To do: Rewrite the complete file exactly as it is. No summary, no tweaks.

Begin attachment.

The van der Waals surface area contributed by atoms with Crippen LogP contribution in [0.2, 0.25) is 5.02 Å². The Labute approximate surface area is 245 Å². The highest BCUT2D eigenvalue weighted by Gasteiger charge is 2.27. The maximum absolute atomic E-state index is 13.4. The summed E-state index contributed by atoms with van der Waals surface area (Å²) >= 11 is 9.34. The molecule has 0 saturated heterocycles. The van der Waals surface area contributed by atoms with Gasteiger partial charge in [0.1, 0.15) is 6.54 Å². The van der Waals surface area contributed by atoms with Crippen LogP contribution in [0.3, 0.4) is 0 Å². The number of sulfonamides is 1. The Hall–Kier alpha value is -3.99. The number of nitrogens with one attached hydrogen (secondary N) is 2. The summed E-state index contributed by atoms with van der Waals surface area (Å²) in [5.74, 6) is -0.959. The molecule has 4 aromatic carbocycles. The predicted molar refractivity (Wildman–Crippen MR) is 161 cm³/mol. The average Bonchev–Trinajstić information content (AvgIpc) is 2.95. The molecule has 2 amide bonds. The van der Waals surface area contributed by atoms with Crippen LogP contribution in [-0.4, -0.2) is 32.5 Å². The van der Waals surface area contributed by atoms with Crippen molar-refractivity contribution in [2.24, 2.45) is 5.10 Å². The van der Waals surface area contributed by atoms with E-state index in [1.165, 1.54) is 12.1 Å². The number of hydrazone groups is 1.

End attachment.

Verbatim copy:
The van der Waals surface area contributed by atoms with Crippen LogP contribution in [0.2, 0.25) is 5.02 Å². The Labute approximate surface area is 245 Å². The highest BCUT2D eigenvalue weighted by Gasteiger charge is 2.27. The maximum absolute atomic E-state index is 13.4. The summed E-state index contributed by atoms with van der Waals surface area (Å²) >= 11 is 9.34. The molecule has 0 saturated heterocycles. The van der Waals surface area contributed by atoms with Gasteiger partial charge in [0.1, 0.15) is 6.54 Å². The van der Waals surface area contributed by atoms with Crippen LogP contribution in [0.3, 0.4) is 0 Å². The number of sulfonamides is 1. The Hall–Kier alpha value is -3.99. The number of nitrogens with one attached hydrogen (secondary N) is 2. The summed E-state index contributed by atoms with van der Waals surface area (Å²) in [5.74, 6) is -0.959. The molecule has 4 aromatic carbocycles. The predicted molar refractivity (Wildman–Crippen MR) is 161 cm³/mol. The average Bonchev–Trinajstić information content (AvgIpc) is 2.95. The molecule has 2 amide bonds. The van der Waals surface area contributed by atoms with Crippen LogP contribution in [-0.4, -0.2) is 32.5 Å². The van der Waals surface area contributed by atoms with Crippen molar-refractivity contribution in [2.24, 2.45) is 5.10 Å². The van der Waals surface area contributed by atoms with E-state index in [1.165, 1.54) is 12.1 Å². The number of hydrazone groups is 1.